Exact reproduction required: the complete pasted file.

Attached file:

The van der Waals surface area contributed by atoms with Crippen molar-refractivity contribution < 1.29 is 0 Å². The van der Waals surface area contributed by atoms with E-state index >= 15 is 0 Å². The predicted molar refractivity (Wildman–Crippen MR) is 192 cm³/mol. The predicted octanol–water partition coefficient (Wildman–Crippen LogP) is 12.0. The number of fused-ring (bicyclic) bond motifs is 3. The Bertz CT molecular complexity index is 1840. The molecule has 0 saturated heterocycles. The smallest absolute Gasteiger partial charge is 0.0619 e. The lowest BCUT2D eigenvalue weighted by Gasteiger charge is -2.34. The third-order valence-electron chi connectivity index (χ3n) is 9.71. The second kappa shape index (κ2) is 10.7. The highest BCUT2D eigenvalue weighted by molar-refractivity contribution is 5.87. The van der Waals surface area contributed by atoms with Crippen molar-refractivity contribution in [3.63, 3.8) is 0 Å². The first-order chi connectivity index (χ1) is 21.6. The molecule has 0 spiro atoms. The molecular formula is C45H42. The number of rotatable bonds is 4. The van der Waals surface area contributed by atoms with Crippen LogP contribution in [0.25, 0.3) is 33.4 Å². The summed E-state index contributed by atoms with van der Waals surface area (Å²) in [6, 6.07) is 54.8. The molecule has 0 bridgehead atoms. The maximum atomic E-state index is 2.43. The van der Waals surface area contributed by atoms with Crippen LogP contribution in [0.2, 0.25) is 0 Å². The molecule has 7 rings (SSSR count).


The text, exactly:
The van der Waals surface area contributed by atoms with Crippen molar-refractivity contribution < 1.29 is 0 Å². The van der Waals surface area contributed by atoms with E-state index >= 15 is 0 Å². The predicted molar refractivity (Wildman–Crippen MR) is 192 cm³/mol. The predicted octanol–water partition coefficient (Wildman–Crippen LogP) is 12.0. The number of fused-ring (bicyclic) bond motifs is 3. The Bertz CT molecular complexity index is 1840. The molecule has 0 saturated heterocycles. The smallest absolute Gasteiger partial charge is 0.0619 e. The lowest BCUT2D eigenvalue weighted by Gasteiger charge is -2.34. The third-order valence-electron chi connectivity index (χ3n) is 9.71. The second kappa shape index (κ2) is 10.7. The highest BCUT2D eigenvalue weighted by molar-refractivity contribution is 5.87. The van der Waals surface area contributed by atoms with Crippen molar-refractivity contribution in [3.63, 3.8) is 0 Å². The first-order chi connectivity index (χ1) is 21.6. The molecule has 0 spiro atoms. The molecular formula is C45H42. The number of rotatable bonds is 4. The van der Waals surface area contributed by atoms with Crippen LogP contribution in [0.25, 0.3) is 33.4 Å². The summed E-state index contributed by atoms with van der Waals surface area (Å²) in [6, 6.07) is 54.8. The molecule has 0 bridgehead atoms. The maximum atomic E-state index is 2.43. The van der Waals surface area contributed by atoms with Crippen LogP contribution in [0.2, 0.25) is 0 Å². The molecule has 7 rings (SSSR count).